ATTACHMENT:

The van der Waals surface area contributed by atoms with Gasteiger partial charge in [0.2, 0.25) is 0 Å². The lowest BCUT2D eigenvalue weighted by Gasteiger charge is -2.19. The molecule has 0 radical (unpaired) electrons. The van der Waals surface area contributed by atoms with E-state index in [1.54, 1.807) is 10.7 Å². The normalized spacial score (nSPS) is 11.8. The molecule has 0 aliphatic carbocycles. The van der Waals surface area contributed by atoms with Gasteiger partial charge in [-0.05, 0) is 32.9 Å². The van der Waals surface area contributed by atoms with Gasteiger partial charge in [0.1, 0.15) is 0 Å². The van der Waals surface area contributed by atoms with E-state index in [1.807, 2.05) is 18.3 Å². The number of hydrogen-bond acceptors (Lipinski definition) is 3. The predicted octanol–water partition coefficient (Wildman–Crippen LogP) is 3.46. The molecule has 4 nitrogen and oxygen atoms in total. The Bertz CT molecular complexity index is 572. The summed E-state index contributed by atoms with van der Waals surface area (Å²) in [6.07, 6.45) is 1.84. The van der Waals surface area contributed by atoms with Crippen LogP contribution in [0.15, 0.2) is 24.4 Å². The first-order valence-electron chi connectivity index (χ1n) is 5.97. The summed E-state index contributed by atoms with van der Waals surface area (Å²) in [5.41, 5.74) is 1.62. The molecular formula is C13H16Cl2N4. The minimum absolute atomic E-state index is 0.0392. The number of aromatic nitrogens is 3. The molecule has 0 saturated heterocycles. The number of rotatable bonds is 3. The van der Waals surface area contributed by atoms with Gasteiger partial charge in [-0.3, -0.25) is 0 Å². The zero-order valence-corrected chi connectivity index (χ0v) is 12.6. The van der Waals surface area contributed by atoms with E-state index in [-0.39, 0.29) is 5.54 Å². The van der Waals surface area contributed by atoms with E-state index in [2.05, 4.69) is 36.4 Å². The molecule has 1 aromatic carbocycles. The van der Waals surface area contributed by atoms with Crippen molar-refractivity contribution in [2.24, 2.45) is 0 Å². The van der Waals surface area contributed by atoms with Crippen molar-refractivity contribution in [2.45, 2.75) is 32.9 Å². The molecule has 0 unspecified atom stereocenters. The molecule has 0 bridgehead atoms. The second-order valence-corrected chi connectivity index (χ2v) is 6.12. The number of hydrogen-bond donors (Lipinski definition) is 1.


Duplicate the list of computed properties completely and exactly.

The van der Waals surface area contributed by atoms with Gasteiger partial charge in [0.2, 0.25) is 0 Å². The lowest BCUT2D eigenvalue weighted by Gasteiger charge is -2.19. The molecule has 0 radical (unpaired) electrons. The van der Waals surface area contributed by atoms with E-state index in [1.54, 1.807) is 10.7 Å². The normalized spacial score (nSPS) is 11.8. The molecule has 0 aliphatic carbocycles. The van der Waals surface area contributed by atoms with Gasteiger partial charge in [-0.05, 0) is 32.9 Å². The van der Waals surface area contributed by atoms with Gasteiger partial charge in [0.1, 0.15) is 0 Å². The van der Waals surface area contributed by atoms with E-state index in [1.807, 2.05) is 18.3 Å². The number of hydrogen-bond acceptors (Lipinski definition) is 3. The predicted octanol–water partition coefficient (Wildman–Crippen LogP) is 3.46. The molecule has 4 nitrogen and oxygen atoms in total. The Bertz CT molecular complexity index is 572. The summed E-state index contributed by atoms with van der Waals surface area (Å²) in [6.07, 6.45) is 1.84. The van der Waals surface area contributed by atoms with Crippen LogP contribution in [0.15, 0.2) is 24.4 Å². The first-order valence-electron chi connectivity index (χ1n) is 5.97. The summed E-state index contributed by atoms with van der Waals surface area (Å²) in [5.41, 5.74) is 1.62. The molecular formula is C13H16Cl2N4. The minimum absolute atomic E-state index is 0.0392. The number of aromatic nitrogens is 3. The molecule has 0 saturated heterocycles. The number of rotatable bonds is 3. The van der Waals surface area contributed by atoms with Gasteiger partial charge in [-0.3, -0.25) is 0 Å². The zero-order valence-corrected chi connectivity index (χ0v) is 12.6. The van der Waals surface area contributed by atoms with E-state index in [-0.39, 0.29) is 5.54 Å². The van der Waals surface area contributed by atoms with E-state index in [2.05, 4.69) is 36.4 Å². The molecule has 1 aromatic carbocycles. The van der Waals surface area contributed by atoms with Crippen molar-refractivity contribution in [2.24, 2.45) is 0 Å². The van der Waals surface area contributed by atoms with Crippen molar-refractivity contribution in [2.45, 2.75) is 32.9 Å². The molecule has 0 unspecified atom stereocenters. The molecule has 0 bridgehead atoms. The second-order valence-corrected chi connectivity index (χ2v) is 6.12. The number of hydrogen-bond donors (Lipinski definition) is 1.